Workers' Comp Board Appellate Division Addresses Various Issues Relative to Occupational Disease Cases
Estate of Boyle v. WW Osborne, Me. WCB App. Div. 17-09 (Feb 28, 2017)
The widow and estate of the decedent appealed a decision denying a Petition to Order Payment under Rule 1.1 in an occupational disease case. Rule 1.1 requires that, within 14 days of notice or knowledge of a claim to incapacity or death benefits for a work-related injury, an employer or insurer must accept a claim, pay without prejudice, or deny the claim and file a Notice of Controversy. The primary issue was the interplay between adequate notice and knowledge of a claim as it relates to a subsidiary of the insurer on the risk. The Board found that even though American Insurance is a subsidiary of Fireman’s Fund, it issues policies in its own name and its own coverage policy for the relevant period was on file with the Board. Thus, any notice to Fireman’s Fund by petitions designating it as the “insurer" was insufficient to establish that American Insurance had “notice or knowledge” of the claim. The Estate cited to no authority for the proposition that notice to a parent company constitutes notice to a subsidiary.. The Appellate Division found the Judge did not err by failing to impute a corporate relationship between Fireman’s Fund and American Insurance beyond that set forth in the stipulation. Because Fireman’s Fund was not “the insurer,” any notice it received was not imputed to W.W. Osbourne
Between the Maine Supreme Court case of Joyce v. Commercial Welding and this case, it is abundantly clear there can be a Rule 1.1 violation in an occupational disease case. It is also clear that notice to a parent company does not constitute notice to a subsidiary under Rule 1.1.
Estate of Boyle v. Lappin Brothers, WCB App. Div. 17-08 (Feb 28, 2017)
This was an appeal from part one of a “bifurcated” round of litigation in an asbestos occupational disease case. In occupational disease cases, the Board typically first addresses which employer and insurer is responsible for “last injurious exposure” and, after it does so, addresses issues of medical causation. In this case, the Judge found Lappin Brothers and its insurer to be on the risk for last injurious exposure but went one step further and found “”[t]hat exposure contributed to his contracting mesothelioma, an asbestos related disease".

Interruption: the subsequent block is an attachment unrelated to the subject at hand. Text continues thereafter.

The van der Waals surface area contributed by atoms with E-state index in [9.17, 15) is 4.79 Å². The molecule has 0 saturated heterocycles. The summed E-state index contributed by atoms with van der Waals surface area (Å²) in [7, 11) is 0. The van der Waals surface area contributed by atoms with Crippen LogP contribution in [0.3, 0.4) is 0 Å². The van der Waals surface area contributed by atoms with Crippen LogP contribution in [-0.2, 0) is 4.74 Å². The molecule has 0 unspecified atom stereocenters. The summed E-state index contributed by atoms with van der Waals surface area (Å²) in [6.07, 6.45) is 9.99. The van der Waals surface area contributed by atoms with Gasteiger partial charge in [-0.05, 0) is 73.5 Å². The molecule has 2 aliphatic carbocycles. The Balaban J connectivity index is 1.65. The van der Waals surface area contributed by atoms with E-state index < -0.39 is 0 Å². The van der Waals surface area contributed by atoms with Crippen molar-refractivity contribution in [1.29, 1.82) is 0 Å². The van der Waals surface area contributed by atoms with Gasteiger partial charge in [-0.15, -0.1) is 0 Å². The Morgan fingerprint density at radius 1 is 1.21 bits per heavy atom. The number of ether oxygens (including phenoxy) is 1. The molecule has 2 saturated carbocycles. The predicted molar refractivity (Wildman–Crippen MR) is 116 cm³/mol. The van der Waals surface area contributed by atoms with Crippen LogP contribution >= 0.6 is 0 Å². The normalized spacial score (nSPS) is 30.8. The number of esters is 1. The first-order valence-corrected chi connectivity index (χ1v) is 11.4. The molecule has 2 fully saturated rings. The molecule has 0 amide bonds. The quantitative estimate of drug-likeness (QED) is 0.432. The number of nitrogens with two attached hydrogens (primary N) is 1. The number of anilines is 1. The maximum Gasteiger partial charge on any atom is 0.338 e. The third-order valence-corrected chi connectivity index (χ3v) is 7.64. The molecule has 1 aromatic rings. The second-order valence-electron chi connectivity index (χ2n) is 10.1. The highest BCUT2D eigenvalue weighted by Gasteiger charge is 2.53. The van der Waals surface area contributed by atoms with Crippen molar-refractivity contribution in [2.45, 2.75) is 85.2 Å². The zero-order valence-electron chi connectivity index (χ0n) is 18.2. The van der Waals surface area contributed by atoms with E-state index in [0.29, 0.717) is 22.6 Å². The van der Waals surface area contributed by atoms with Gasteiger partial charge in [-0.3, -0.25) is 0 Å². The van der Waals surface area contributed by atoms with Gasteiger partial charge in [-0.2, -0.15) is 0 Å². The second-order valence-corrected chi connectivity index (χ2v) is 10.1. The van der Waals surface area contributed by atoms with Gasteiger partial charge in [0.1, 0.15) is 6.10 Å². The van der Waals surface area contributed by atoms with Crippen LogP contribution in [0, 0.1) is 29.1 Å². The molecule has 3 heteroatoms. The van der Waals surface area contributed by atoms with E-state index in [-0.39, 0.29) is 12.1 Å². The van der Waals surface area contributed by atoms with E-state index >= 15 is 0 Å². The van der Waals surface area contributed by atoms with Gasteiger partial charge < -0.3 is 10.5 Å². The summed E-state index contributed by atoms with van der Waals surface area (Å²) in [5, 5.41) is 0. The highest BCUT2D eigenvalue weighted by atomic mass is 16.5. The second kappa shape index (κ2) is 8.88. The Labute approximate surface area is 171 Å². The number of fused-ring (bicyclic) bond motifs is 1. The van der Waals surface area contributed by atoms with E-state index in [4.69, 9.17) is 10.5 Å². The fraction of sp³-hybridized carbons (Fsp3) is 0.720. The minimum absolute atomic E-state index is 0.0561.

The Appellate Division affirmed the Judge’s finding relative to last injurious exposure, but vacated and remanded for additional proceedings on issue of whether the employee contracted and died from an asbestos-related disease. On the issues of medical causation the Appellate Division found the record devoid of evidence, and the Judge’s assumption that the employers agreed the decedent developed an asbestos-related disease from asbestos exposure (i.e. medical causation), lacks support from any stipulation of the parties or competent evidence in the record.
Judge Stovall authored a dissenting opinion asserting the appeal should be dismissed because it is not a final opinion. The majority addressed this, however, finding that although the rules of the Appellate Division define a “decision” as a “final decision” that “fully disposes of a matter,” the rules governing the Appellate Division also were promulgated to “provide a prompt, and inexpensive review of a decision . . . .”, and a dismissal of the appeal would “unnecessarily prolong the involvement of parties who could potentially be finally reviewed of liability after this appeal”. It appears the primary concern here was that Judges have a “longstanding practice” of bifurcating asbestos-related litigation and that insurer is not potentially liable, can be dismissed in the first stage of proceedings.